However, executive support is currently lacking, and the government could put pressure on LREM deputies to vote against the text. “I do not believe that the moment chosen to modify the legal regime of the end of life is the right moment”, declared, on March 11, the Minister of Health, Olivier Véran, during the examination of the proposal of Law of the Socialist Senator Marie-Pierre de la Gontrie. According to him, “the main stake is not so much to develop [la loi Claeys-Leonetti] than to make it known “.
“The current law establishes in law a framework which makes it possible to resolve the vast majority of difficult situations that patients, their families and sometimes the healthcare communities can experience”, added Olivier Véran, announcing the launch in April of a new plan development of palliative care and end-of-life support.
The subject is all the more delicate since Emmanuel Macron did not make the commitment, during his campaign in 2017, to legislate on euthanasia. However, after four years at the Elysee Palace during which he moved politically to the right, the President of the Republic undoubtedly prefers to advance cautiously on such a social issue.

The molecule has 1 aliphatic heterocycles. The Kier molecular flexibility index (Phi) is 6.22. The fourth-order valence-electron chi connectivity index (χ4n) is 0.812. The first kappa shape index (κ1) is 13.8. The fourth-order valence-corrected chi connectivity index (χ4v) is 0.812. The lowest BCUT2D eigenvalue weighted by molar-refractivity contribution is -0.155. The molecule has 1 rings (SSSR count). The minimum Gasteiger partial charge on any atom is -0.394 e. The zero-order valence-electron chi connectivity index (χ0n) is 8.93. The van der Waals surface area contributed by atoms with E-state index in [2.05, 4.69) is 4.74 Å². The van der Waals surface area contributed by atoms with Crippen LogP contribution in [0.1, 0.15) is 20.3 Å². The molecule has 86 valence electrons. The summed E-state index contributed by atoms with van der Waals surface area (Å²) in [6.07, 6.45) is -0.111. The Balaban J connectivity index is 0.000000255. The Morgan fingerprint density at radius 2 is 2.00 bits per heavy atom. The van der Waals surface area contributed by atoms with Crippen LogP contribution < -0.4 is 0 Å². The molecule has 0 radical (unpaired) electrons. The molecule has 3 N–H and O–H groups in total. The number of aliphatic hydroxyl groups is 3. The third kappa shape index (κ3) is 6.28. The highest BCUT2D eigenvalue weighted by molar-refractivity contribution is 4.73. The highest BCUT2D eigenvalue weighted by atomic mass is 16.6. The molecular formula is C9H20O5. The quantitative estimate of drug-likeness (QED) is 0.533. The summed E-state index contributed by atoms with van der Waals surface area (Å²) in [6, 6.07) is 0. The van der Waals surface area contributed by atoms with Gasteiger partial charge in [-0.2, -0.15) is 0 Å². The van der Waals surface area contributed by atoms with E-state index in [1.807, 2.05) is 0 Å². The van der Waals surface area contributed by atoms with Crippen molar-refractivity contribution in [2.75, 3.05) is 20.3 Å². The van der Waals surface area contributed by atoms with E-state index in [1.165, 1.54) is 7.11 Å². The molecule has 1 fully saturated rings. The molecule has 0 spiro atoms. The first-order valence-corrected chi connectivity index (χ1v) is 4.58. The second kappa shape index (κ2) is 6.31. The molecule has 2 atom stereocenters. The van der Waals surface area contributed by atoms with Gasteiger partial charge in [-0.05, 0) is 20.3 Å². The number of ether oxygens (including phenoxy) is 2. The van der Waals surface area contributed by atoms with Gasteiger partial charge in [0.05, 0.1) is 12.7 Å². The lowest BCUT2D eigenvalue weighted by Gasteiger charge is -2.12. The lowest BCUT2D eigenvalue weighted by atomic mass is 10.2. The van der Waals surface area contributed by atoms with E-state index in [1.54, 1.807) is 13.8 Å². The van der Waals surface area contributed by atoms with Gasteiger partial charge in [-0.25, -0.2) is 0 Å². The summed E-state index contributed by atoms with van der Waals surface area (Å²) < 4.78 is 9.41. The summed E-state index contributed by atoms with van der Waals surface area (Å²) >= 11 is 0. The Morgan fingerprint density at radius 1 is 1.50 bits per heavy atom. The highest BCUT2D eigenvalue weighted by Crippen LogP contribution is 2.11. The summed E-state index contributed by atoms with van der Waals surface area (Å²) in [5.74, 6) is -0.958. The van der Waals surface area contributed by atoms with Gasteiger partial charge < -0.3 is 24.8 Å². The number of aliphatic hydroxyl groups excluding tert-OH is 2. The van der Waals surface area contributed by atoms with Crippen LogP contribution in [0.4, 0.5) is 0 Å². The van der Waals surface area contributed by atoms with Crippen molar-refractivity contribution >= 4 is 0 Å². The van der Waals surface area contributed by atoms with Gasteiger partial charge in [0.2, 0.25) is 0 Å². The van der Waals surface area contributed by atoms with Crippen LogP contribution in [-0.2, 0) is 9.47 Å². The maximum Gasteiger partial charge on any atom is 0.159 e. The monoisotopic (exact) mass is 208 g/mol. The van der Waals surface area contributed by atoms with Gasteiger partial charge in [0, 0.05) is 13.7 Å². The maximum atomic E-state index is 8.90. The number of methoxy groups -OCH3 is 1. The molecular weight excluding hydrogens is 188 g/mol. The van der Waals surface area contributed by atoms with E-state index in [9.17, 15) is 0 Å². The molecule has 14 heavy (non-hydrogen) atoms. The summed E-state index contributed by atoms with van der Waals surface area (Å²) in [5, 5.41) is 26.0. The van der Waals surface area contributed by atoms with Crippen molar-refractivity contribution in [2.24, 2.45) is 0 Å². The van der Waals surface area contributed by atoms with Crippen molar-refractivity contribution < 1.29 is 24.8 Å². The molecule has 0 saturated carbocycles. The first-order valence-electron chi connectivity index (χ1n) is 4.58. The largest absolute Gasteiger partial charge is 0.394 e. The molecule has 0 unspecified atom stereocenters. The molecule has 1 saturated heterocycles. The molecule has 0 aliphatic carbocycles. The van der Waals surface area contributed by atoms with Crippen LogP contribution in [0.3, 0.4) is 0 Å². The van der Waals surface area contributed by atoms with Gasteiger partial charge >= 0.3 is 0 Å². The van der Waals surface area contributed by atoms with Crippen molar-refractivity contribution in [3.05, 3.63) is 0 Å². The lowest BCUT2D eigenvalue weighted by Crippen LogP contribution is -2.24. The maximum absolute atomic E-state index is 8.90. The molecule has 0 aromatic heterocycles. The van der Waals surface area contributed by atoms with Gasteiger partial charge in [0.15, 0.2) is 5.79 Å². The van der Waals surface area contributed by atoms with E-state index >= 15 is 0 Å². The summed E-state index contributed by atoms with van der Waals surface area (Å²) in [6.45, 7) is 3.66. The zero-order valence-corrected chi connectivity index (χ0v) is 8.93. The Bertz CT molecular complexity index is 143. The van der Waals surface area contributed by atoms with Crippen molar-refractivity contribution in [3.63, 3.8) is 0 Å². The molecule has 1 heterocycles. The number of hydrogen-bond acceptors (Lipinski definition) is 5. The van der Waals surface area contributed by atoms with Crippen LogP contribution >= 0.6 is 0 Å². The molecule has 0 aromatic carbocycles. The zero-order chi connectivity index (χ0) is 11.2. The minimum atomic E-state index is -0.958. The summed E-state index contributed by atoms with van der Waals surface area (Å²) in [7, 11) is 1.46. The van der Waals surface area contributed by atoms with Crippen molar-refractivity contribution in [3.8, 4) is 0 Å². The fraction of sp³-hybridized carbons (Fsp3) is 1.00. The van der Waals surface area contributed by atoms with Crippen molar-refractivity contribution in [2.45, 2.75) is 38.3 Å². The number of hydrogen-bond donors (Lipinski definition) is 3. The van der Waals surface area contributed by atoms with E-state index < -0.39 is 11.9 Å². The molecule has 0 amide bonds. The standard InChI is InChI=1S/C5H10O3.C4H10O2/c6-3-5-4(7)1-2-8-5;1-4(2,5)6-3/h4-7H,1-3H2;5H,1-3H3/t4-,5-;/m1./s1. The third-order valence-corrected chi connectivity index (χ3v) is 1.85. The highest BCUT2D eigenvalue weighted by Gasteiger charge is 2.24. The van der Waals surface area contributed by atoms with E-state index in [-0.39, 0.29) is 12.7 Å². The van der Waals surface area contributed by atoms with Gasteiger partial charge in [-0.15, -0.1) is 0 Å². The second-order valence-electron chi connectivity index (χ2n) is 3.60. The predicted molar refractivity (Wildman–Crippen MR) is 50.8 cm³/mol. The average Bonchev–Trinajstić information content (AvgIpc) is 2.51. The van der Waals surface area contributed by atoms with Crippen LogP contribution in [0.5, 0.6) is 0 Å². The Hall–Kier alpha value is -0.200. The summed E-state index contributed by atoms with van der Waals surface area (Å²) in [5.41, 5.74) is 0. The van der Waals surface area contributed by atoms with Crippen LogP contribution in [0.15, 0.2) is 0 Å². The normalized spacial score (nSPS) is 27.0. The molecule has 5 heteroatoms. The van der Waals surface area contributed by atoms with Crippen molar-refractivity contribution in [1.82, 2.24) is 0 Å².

3,000 amendments tabled
Moreover, oppositions exist. “Giving death is a major transgression that deserves a great public debate. We cannot be satisfied with a debate in the Assembly over half a day or a poll that is too restrictive”, contends the author of the current legislation, the former LR deputy Jean Leonetti, contacted by France 24. “Because when you get into the complexity of the subject, the answers become less clear-cut. The end of life is a conflict of values: the doctor is torn between the desire to respect the patient’s freedom and the desire to protect him. The right balance must be found. “
The current mayor of Antibes also stresses that it may be very difficult to maintain a strict framework concerning people likely to request active medical assistance to die. “If I have had an accident, find myself in a wheelchair for the rest of my life and find my physical or mental suffering unbearable, I will have the right to ask for death? Who will judge the personal suffering of such or such person? “asks the elected official, who is also a cardiologist.
>> To read also: “Legislating on the end of life in France: what is the rest of Europe doing?”